Ear Wax

Ear wax is also known as cerumen. Wax is an essential, normal and necessary body secretion found only in the ear. Ear wax is found in no other part of the body other than the external ear canal.

The functions of wax are the following:-

  • It water proofs the ear. The external ear canal has a normal film of wax and this prevents most liquids from remaining in the ear. Since the external ear canal is tilted at an angle any fluids entering the ear will slide out. The external ear canal is tilted at an angle below the horizontal thus allowing it to drain by gravity.
  • The ear wax acts as a mild antimicrobial agent. The ear wax prevents germs and fungi from colonizing the external ear canal. Were it not for the ear wax in our external ears harmful germs and fungi would use our ears to enter our bodies causing serious life threatening illnesses.
  • Ear wax also traps debris and then in a conveyor belt like action evacuates all the debris from the ear.
The external ear canal is the only cul de sac lined by skin in the entire human body. In the adult it is approximately 3.75 cms long. It is divided into two parts. The outer cartilaginous part and the inner bony part. The junction between the two is the most vulnerable. Any injury in this area allows infection to invade the ear and skull base and especially in immunocompromised patients.

Should ear wax be removed?

Ear wax in most people does not need to be removed on a daily basis because of a conveyor belt like mechanism that exists in the external ear canal. In other words the ear cleans itself by this self cleaning conveyor belt mechanism that is present in the external ear. The wax is gradually expelled. Movements of the jaw also help in evacuation of the ear wax. Only when the wax gets stuck (impacted) does it need to be removed.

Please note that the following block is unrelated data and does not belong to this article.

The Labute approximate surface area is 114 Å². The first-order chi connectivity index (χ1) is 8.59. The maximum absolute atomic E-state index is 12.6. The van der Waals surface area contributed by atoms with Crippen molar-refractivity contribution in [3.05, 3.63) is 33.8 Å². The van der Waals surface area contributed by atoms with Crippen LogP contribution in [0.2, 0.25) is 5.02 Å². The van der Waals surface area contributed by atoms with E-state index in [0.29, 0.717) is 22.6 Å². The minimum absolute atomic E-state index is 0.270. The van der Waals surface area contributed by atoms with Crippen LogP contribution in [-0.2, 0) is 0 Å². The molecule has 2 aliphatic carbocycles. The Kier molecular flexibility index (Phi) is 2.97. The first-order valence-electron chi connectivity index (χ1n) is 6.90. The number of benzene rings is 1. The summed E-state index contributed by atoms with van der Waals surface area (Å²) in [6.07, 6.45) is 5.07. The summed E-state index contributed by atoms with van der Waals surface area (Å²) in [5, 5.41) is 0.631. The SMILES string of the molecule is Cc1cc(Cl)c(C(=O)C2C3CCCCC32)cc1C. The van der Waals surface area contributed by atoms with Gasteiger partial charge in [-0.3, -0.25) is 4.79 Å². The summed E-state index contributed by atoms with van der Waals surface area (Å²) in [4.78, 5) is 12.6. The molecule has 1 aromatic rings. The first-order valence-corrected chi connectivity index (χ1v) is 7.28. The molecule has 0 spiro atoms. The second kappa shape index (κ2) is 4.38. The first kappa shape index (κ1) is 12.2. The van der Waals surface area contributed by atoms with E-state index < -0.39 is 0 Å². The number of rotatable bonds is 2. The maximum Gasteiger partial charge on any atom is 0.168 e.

Who should remove ear wax?

Only a trained doctor with adequate instrumentation removed ear wax.
There should be adequate illumination (light) for the ENT doctor to remove the wax and all the proper instruments.
It can be removed with a Vectis or Irrigated with water with a special ear syringe. Sometimes the ENT doctor may need to use a microscope to help remove the wax.

Why should you never instrument your own ear?

  • You cannot see where your ear drum is. Therefore when you insert an object in your ear you may accidentally injure your own ear drum and may even cause it to get perforated.
  • You may injure the skin that lines your external ear canal. The skin that lines your external ear canal is very delicate and thin. If this is traumatized it can bleed. It can get infected and can cause a severe painful infection. In elderly people, in diabetics and in immunocompromised persons this can lead to a severe life threatening illness known as skull base osteomyelitis.
  • When you insert objects in your own ear you may push back all the debris which was about to be expelled from your ear. This may fall back on to your ear drum causing you to feel that your ear is blocked and thus your hearing will get affected.
  • The cotton can fall off the applicator, or the match stick can break off and remain inside your ear canal thus acting as a source of infection. Therefore you should not instrument your own ear.
  • It is possible to contract infections like tetanus, skull base osteomyelitis, fungal infections and other serious life threatening infections because of self instrumentation of your ears.
In summary ear wax is found in healthy ears. When ear wax is not present it makes the external ear canal vulnerable to infections.
Never instrument your own ears with any object. Do not clean your own ears and do not attempt to clean the ears of others. Only a trained doctor with good equipment should clean ears.
All cotton tips come in boxes with warnings against inserting it in the ear canal.
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